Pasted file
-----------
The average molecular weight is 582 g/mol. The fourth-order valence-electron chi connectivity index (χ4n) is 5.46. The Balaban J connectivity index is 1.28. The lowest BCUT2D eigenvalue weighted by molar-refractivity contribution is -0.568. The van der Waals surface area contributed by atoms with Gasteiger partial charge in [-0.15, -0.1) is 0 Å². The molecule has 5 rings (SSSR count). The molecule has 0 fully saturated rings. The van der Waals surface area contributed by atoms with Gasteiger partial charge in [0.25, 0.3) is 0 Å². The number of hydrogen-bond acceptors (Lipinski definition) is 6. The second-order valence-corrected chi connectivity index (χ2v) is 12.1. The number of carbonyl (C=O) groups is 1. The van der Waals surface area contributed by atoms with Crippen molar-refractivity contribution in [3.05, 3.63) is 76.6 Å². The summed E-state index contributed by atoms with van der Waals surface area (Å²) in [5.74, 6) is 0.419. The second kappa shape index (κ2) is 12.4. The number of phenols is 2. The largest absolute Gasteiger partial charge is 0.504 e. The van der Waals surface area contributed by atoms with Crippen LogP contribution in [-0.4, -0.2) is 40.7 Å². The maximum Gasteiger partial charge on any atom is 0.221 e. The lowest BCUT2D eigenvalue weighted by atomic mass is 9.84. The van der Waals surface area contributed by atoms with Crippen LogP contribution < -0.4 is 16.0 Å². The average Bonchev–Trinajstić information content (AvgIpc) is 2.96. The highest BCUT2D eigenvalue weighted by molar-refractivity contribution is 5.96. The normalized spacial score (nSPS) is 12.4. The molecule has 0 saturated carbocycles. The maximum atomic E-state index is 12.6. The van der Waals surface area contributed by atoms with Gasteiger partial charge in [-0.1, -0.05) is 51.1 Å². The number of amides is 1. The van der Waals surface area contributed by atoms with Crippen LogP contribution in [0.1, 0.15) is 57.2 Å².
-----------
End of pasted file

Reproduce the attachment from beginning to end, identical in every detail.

The average molecular weight is 582 g/mol. The fourth-order valence-electron chi connectivity index (χ4n) is 5.46. The Balaban J connectivity index is 1.28. The lowest BCUT2D eigenvalue weighted by molar-refractivity contribution is -0.568. The van der Waals surface area contributed by atoms with Gasteiger partial charge in [-0.15, -0.1) is 0 Å². The molecule has 5 rings (SSSR count). The molecule has 0 fully saturated rings. The van der Waals surface area contributed by atoms with Gasteiger partial charge in [0.25, 0.3) is 0 Å². The number of hydrogen-bond acceptors (Lipinski definition) is 6. The second-order valence-corrected chi connectivity index (χ2v) is 12.1. The number of carbonyl (C=O) groups is 1. The van der Waals surface area contributed by atoms with Crippen molar-refractivity contribution in [3.05, 3.63) is 76.6 Å². The summed E-state index contributed by atoms with van der Waals surface area (Å²) in [5.74, 6) is 0.419. The second kappa shape index (κ2) is 12.4. The number of phenols is 2. The largest absolute Gasteiger partial charge is 0.504 e. The van der Waals surface area contributed by atoms with Crippen LogP contribution in [-0.4, -0.2) is 40.7 Å². The maximum Gasteiger partial charge on any atom is 0.221 e. The lowest BCUT2D eigenvalue weighted by atomic mass is 9.84. The van der Waals surface area contributed by atoms with Crippen LogP contribution < -0.4 is 16.0 Å². The average Bonchev–Trinajstić information content (AvgIpc) is 2.96. The highest BCUT2D eigenvalue weighted by molar-refractivity contribution is 5.96. The normalized spacial score (nSPS) is 12.4. The molecule has 0 saturated carbocycles. The maximum atomic E-state index is 12.6. The van der Waals surface area contributed by atoms with Gasteiger partial charge in [-0.1, -0.05) is 51.1 Å². The number of amides is 1. The van der Waals surface area contributed by atoms with Crippen LogP contribution in [0.1, 0.15) is 57.2 Å².